A great strength of RCTs is that each group is generally balanced on all characteristics, with any imbalance occurring by chance. However, during any trial, participants may be lost to follow-up, which reduces statistical power by decreasing sample size. In an RCT, there is an implicit trade-off between statistical power to detect an effect and the level of control over threats to validity (Mohr et al., 2009). Loss to follow-up can greatly influence the outcome of behavioral intervention trials (Dumville, Torgerson, & Hewitt, 2006). Bias may occur from attrition when there are different rates of attrition between the treatment group and the control group or the reasons for the attrition differ between the two groups (Tansella et al., 2006). This is an important source of bias, and that bias can remain large even when advanced statistical techniques, such as multiple imputation, are used to address the attrition. Thus, it is critical to minimize dropout from the control group. Suggestions for minimizing dropout include creating a research project identity; emphasizing the importance of the contribution of the control participants to the study results before randomization; developing a strong tracking system to be able to identify, locate, and determine the status of the control group members; and maintaining contact with them through telephone reminders, postcards, and newsletters (Miller & Hollist, 2007). Retention issues are discussed further in Chapter 10.

It is important when recruiting for behavioral intervention trials that the selection procedures do not yield a sample that is biased toward one or more treatment or control conditions. For example, participants might have a preference for a particular behavioral intervention, and this preference might lead to nonadherence and increased dropout rate, and even affect treatment response if a person gets randomized to his or her nonpreferred condition (Holroyd, Powers, & Andrasik, 2005). Potential participants who do not want a particular treatment condition or the control condition might be more likely to refuse randomization, or may not be as motivated to put forth their best effort. No ready solution to this problem is available at this time. The investigator should assess and report reasons for refusal of randomization and treatment preferences, and identify these as possible confounds, even if they cannot be completely controlled (Holroyd et al., 2005).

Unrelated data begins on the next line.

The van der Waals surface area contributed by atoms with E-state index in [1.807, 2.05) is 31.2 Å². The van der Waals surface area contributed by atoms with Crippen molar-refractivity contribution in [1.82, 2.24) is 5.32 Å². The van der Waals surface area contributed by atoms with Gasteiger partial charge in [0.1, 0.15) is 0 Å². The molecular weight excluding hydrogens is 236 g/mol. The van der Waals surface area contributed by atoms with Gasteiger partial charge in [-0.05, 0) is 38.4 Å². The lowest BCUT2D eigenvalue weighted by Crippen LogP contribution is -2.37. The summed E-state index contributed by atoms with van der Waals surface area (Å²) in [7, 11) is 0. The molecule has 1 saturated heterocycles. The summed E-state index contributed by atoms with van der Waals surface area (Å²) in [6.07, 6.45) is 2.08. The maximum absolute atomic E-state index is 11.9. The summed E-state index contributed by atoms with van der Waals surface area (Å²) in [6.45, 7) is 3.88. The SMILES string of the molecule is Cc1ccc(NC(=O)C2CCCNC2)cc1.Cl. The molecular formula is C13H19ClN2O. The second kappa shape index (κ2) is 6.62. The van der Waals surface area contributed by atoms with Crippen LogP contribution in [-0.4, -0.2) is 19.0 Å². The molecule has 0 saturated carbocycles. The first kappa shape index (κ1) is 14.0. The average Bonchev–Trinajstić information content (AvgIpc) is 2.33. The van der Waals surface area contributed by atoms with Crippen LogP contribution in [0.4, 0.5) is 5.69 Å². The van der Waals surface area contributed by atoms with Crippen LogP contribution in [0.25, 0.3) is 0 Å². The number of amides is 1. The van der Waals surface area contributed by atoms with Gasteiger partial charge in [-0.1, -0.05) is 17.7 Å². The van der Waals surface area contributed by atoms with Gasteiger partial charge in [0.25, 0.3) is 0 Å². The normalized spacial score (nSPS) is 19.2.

Additional information about how study participants’ expectations and preferences impact treatment adherence, attrition, and outcomes should be collected routinely in RCTs, but seldom is. This failure to control for expectations is not a minor omission and may have serious consequences that may undermine any causal inference (Boot, Simons, Stothart, & Stutts, 2013). For example, Boot et al. (2013) examined the game-training literature and concluded that not controlling for expectations limits conclusions that can be drawn about the effectiveness of active videogame training in improving cognitive and perceptual abilities. Although they singled out videogame interventions for their review, they also pointed out that this is a broader problem affecting most behavioral interventions targeting mental health, education, and personal well-being. They recommend that researchers explicitly assess expectations, carefully choose outcome measures that are not influenced by differential expectations, and use alternative experimental designs that assess and manipulate expectation effects directly.

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